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#6 jjl  Icon User is offline

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Re: Best way to store a string?

Posted 28 July 2010 - 03:08 PM

C++ offers flexablity with its use of STL containers. But in see you are given none of that. To be dynamic you must use calloc/malloc/realloc to allocate your strings during run time. You are allowed to use what is called a linked list which is a great concept on expanding memory dynamically. read Here
To be honest though, dont worry about allocating too much memory. This isnt the 20th century, were not using punch cards

This post has been edited by ImaSexy: 28 July 2010 - 04:07 PM

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#7 dorknexus  Icon User is offline

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Re: Best way to store a string?

Posted 28 July 2010 - 03:48 PM

Well in the 19th century we still hadn't figured out the whole electronic computer thing yet, let alone punch cards.
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#8 drhowarddrfine  Icon User is offline

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Re: Best way to store a string?

Posted 28 July 2010 - 04:15 PM

Um. Hm.

#include <string.h>

char *s;
s=strdup(pointer to string);


done.

This post has been edited by drhowarddrfine: 28 July 2010 - 04:19 PM

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#9 jjl  Icon User is offline

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Re: Best way to store a string?

Posted 28 July 2010 - 04:21 PM

How does creating a string duplicate answer the OP's question?
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#10 Oler1s  Icon User is offline

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Re: Best way to store a string?

Posted 28 July 2010 - 04:21 PM

Two counterpoints:

strdup only, uh, duplicates. It doesn't offer an abstraction that the OP wants.

strdup is nonstandard.
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#11 drhowarddrfine  Icon User is offline

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Re: Best way to store a string?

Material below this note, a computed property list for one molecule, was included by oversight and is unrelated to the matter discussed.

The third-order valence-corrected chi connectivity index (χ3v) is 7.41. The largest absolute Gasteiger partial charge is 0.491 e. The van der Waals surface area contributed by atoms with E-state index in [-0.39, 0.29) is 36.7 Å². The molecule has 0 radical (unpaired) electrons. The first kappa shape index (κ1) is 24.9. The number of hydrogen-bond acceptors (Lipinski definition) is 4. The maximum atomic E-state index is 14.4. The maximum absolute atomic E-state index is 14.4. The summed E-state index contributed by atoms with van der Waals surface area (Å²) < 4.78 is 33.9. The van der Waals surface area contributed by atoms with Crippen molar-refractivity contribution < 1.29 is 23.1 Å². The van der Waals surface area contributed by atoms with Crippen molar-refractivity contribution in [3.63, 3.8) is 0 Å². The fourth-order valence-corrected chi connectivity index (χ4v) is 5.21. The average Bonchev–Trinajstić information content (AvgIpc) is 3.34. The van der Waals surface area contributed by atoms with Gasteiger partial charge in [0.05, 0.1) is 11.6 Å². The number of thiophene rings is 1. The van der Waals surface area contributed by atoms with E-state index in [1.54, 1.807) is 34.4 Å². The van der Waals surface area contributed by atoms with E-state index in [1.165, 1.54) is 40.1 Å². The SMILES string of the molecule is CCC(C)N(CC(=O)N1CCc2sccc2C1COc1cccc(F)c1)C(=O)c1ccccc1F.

Posted 28 July 2010 - 04:24 PM

I'm not sure I understand the question properly. If that's not it, then:

char *s;

s=malloc(strlen(pointer to string));
strcpy(s,[pointer to string]);


But I still may not understand what he's getting at. I'm tired.

View PostOler1s, on 28 July 2010 - 04:21 PM, said:

strdup is nonstandard.

strdup is POSIX compliant.

This post has been edited by drhowarddrfine: 28 July 2010 - 04:29 PM

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#12 jjl  Icon User is offline

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Re: Best way to store a string?

Posted 28 July 2010 - 04:34 PM

He wants to know how to dynamically expand or contract C strings to fit the desired amount of space needed. maybe you should actually read the OP's question...

Heres a pretty good thread on realloc
http://www.dreaminco...g-realloc-in-c/

This post has been edited by ImaSexy: 28 July 2010 - 04:36 PM

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#13 Oler1s  Icon User is offline

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Re: Best way to store a string?

Posted 28 July 2010 - 04:36 PM

Quote

I'm not sure I understand the question properly.
The question is about a proper string abstraction, like C++ string, or that of Java or C# or any higher level language native string support. Which you aren't providing. All you are showing is how to copy C strings...

Quote

strdup is POSIX compliant.
POSIX standard != C standard.
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#14 baavgai  Icon User is offline

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Re: Best way to store a string?

Posted 28 July 2010 - 05:03 PM

How exactly do you think Java implements that String class?

// from - http://www.docjar.com/html/api/java/lang/String.java.html
137       private final char[] value;
139       private final int offset;
141       private final int count;
156       /**
157        * Creates an empty string.
158        */
159       public String() {
160           value = new char[0];
161           offset = 0;
162           count = 0;
163       }



C++?
// from - http://gcc.gnu.org/viewcvs/trunk/libstdc%2B%2B-v3/include/bits/basic_string.h?view=markup
1756      const _CharT*
1757      c_str() const
1758      { return _M_data(); }



C is a very simple language. It allows you to construct the system you desire with only the components you need. It requires some extra work or discipline or skill.

Strings, in particular, are usually just an array of characters. A contiguous block of memory IS the best way to store a string.

So, you allocate a string of the size you want. You want to add characters to it, you make a string the size you need and copy the values you need. And free the old value. This is the opposite of wasteful; you have full control over the storage requirements of your program.

If you think other languages somehow optimize storage without going through such steps, you're mistaken. Now you will begin to see more clearly the impact of your operational choices, without the obfuscation of a class wrapper.

So, what are you trying to do?

View PostOler1s, on 28 July 2010 - 03:50 PM, said:

The usual solution is to pick a better language.


Most useless response ever. :P
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#15 drhowarddrfine  Icon User is offline

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Re: Best way to store a string?

Posted 28 July 2010 - 08:09 PM

Now I don't think I misread his q at all. And baavgai said what I was going to say. I'm sure my code does what he wants.

This post has been edited by drhowarddrfine: 28 July 2010 - 08:11 PM